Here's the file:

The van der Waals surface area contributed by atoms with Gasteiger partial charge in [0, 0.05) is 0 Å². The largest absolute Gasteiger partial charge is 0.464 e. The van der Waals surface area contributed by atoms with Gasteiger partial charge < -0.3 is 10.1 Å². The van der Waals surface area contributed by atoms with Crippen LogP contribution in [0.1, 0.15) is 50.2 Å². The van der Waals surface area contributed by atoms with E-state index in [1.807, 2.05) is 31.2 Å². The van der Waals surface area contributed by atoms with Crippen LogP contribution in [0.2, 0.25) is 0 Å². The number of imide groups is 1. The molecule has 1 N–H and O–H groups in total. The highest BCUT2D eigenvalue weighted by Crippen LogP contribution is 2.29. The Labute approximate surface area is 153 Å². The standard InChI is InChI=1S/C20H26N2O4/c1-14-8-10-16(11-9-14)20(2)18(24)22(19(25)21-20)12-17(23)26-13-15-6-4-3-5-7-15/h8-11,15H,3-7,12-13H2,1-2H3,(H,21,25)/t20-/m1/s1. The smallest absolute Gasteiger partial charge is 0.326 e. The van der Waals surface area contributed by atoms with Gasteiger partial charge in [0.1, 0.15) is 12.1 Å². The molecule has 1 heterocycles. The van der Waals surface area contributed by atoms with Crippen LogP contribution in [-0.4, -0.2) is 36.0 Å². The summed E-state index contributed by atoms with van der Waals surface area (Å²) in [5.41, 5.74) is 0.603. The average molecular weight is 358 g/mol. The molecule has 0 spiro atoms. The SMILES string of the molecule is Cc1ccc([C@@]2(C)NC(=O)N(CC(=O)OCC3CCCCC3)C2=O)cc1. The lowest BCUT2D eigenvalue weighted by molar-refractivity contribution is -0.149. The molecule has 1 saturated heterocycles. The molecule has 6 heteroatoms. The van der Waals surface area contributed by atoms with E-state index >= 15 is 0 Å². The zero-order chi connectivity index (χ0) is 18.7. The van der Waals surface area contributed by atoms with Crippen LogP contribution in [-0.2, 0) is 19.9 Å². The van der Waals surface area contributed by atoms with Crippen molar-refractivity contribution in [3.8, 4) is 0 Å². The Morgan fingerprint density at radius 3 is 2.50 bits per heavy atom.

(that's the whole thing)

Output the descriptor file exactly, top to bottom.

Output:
The van der Waals surface area contributed by atoms with Gasteiger partial charge in [0, 0.05) is 0 Å². The largest absolute Gasteiger partial charge is 0.464 e. The van der Waals surface area contributed by atoms with Gasteiger partial charge < -0.3 is 10.1 Å². The van der Waals surface area contributed by atoms with Crippen LogP contribution in [0.1, 0.15) is 50.2 Å². The van der Waals surface area contributed by atoms with E-state index in [1.807, 2.05) is 31.2 Å². The van der Waals surface area contributed by atoms with Crippen LogP contribution in [0.2, 0.25) is 0 Å². The number of imide groups is 1. The molecule has 1 N–H and O–H groups in total. The highest BCUT2D eigenvalue weighted by Crippen LogP contribution is 2.29. The Labute approximate surface area is 153 Å². The standard InChI is InChI=1S/C20H26N2O4/c1-14-8-10-16(11-9-14)20(2)18(24)22(19(25)21-20)12-17(23)26-13-15-6-4-3-5-7-15/h8-11,15H,3-7,12-13H2,1-2H3,(H,21,25)/t20-/m1/s1. The smallest absolute Gasteiger partial charge is 0.326 e. The van der Waals surface area contributed by atoms with Gasteiger partial charge in [0.1, 0.15) is 12.1 Å². The molecule has 1 heterocycles. The van der Waals surface area contributed by atoms with Crippen LogP contribution in [-0.4, -0.2) is 36.0 Å². The summed E-state index contributed by atoms with van der Waals surface area (Å²) in [5.41, 5.74) is 0.603. The average molecular weight is 358 g/mol. The molecule has 0 spiro atoms. The SMILES string of the molecule is Cc1ccc([C@@]2(C)NC(=O)N(CC(=O)OCC3CCCCC3)C2=O)cc1. The lowest BCUT2D eigenvalue weighted by molar-refractivity contribution is -0.149. The molecule has 1 saturated heterocycles. The molecule has 6 heteroatoms. The van der Waals surface area contributed by atoms with E-state index >= 15 is 0 Å². The zero-order chi connectivity index (χ0) is 18.7. The van der Waals surface area contributed by atoms with Crippen LogP contribution in [-0.2, 0) is 19.9 Å². The van der Waals surface area contributed by atoms with Crippen molar-refractivity contribution in [3.8, 4) is 0 Å². The Morgan fingerprint density at radius 3 is 2.50 bits per heavy atom.